Few years ago we tried to use cheap SATA disks in HP disk enclosures as “cheap storage” (where information isn’t so important). Idea failed – none of disks tested supported TLER (~500x Samsung 1TB, ~200x Western Digital 1TB); and SmartArray controllers can’t handle such issues (disks tried to fix their issues for long time, controller decided that disk is dead, rebuild started, next disk dies, etc).
OK, TLER issue can’t be fixed (at least, without disk firmware disassembly), but what is causing disks to generate such amount of internal errors (1-2 disks in one 25-disk enclosure/week)?
Those disks are out-of service, so i disassembled few of them to check. So….
Samsung, 3-y old disk, used in datacenter environment (everything – temperature, humidity, dust – is tightly controlled). See contact pads on bottom from reading heads?
Motor pads are top-left – bigger current is here. But they are clean…. Data (head position feedback and control, data after pre-amp) pads are on bottom, we have very low current here, but they are corroded… Contact resistance is in range 0…50Ω (!). What?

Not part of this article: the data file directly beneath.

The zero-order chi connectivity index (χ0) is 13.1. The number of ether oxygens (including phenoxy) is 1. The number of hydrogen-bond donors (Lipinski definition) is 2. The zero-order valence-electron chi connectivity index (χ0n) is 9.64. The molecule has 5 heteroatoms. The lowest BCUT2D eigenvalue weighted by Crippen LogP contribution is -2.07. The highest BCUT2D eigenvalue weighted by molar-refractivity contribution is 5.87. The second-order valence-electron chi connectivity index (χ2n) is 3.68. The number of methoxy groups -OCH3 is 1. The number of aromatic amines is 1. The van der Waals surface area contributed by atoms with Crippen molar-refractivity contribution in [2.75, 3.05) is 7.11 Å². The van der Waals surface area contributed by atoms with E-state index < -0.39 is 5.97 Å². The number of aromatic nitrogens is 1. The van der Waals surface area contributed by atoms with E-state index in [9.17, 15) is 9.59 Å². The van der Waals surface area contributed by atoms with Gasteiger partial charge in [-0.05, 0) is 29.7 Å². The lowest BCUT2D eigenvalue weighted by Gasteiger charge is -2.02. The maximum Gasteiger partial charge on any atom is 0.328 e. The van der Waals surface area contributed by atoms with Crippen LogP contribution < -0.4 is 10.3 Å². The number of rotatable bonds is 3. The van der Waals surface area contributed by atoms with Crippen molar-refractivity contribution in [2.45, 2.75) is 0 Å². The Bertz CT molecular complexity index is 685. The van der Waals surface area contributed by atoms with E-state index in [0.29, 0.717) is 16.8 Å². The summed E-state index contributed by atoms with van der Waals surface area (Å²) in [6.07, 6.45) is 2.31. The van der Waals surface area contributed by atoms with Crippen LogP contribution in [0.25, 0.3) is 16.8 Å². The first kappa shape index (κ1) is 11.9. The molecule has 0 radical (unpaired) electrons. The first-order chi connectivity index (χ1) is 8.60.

Tested SAS disk, which died some time ago (well, at least controller thinks so). This time – HP 72GB 2.5″. 7 year old….
Pads on left. Contact resistance 0..30Ω – a lot, but still better than Samsung (esp. considering disk age).
Working (but useless) disk – 8y old 146GB SAS. 8 years, check data pads:
Like new. And disk is still working….
Cleaned pads on one “failed” 1TB Samsung – working so far! =)
So, TL;DR – i think that at least some failures are caused by corroded contacts (probably bad design issue – different metals, incorrect pad thickness and so on). They aren’t so usefull now (too old), but if they corrode so much in 2-3y (in datacenter environment), they should die a lot in laptops… Check PCB pads (require T5 screwdriver), clean them and… Maybe HDD will live again?